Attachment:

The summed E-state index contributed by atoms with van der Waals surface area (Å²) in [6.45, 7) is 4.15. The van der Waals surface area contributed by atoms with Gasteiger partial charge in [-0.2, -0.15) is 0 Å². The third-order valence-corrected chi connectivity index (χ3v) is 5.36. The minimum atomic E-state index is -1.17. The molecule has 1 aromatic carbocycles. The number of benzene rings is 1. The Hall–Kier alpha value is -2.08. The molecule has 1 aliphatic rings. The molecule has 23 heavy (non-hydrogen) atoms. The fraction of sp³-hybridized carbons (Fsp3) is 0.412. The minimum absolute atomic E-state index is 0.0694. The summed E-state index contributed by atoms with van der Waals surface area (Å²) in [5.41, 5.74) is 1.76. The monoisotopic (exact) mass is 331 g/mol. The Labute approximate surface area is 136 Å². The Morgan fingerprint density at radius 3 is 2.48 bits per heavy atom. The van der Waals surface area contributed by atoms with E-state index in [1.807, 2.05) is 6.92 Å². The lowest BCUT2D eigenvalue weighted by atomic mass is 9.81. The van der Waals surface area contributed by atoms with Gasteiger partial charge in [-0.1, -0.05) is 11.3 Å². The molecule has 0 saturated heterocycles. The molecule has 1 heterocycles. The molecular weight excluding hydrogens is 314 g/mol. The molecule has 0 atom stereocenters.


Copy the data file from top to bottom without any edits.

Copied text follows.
The summed E-state index contributed by atoms with van der Waals surface area (Å²) in [6.45, 7) is 4.15. The van der Waals surface area contributed by atoms with Gasteiger partial charge in [-0.2, -0.15) is 0 Å². The third-order valence-corrected chi connectivity index (χ3v) is 5.36. The minimum atomic E-state index is -1.17. The molecule has 1 aromatic carbocycles. The number of benzene rings is 1. The Hall–Kier alpha value is -2.08. The molecule has 1 aliphatic rings. The molecule has 23 heavy (non-hydrogen) atoms. The fraction of sp³-hybridized carbons (Fsp3) is 0.412. The minimum absolute atomic E-state index is 0.0694. The summed E-state index contributed by atoms with van der Waals surface area (Å²) in [5.41, 5.74) is 1.76. The monoisotopic (exact) mass is 331 g/mol. The Labute approximate surface area is 136 Å². The Morgan fingerprint density at radius 3 is 2.48 bits per heavy atom. The van der Waals surface area contributed by atoms with E-state index in [1.807, 2.05) is 6.92 Å². The lowest BCUT2D eigenvalue weighted by atomic mass is 9.81. The van der Waals surface area contributed by atoms with Gasteiger partial charge in [-0.1, -0.05) is 11.3 Å². The molecule has 0 saturated heterocycles. The molecule has 1 heterocycles. The molecular weight excluding hydrogens is 314 g/mol. The molecule has 0 atom stereocenters.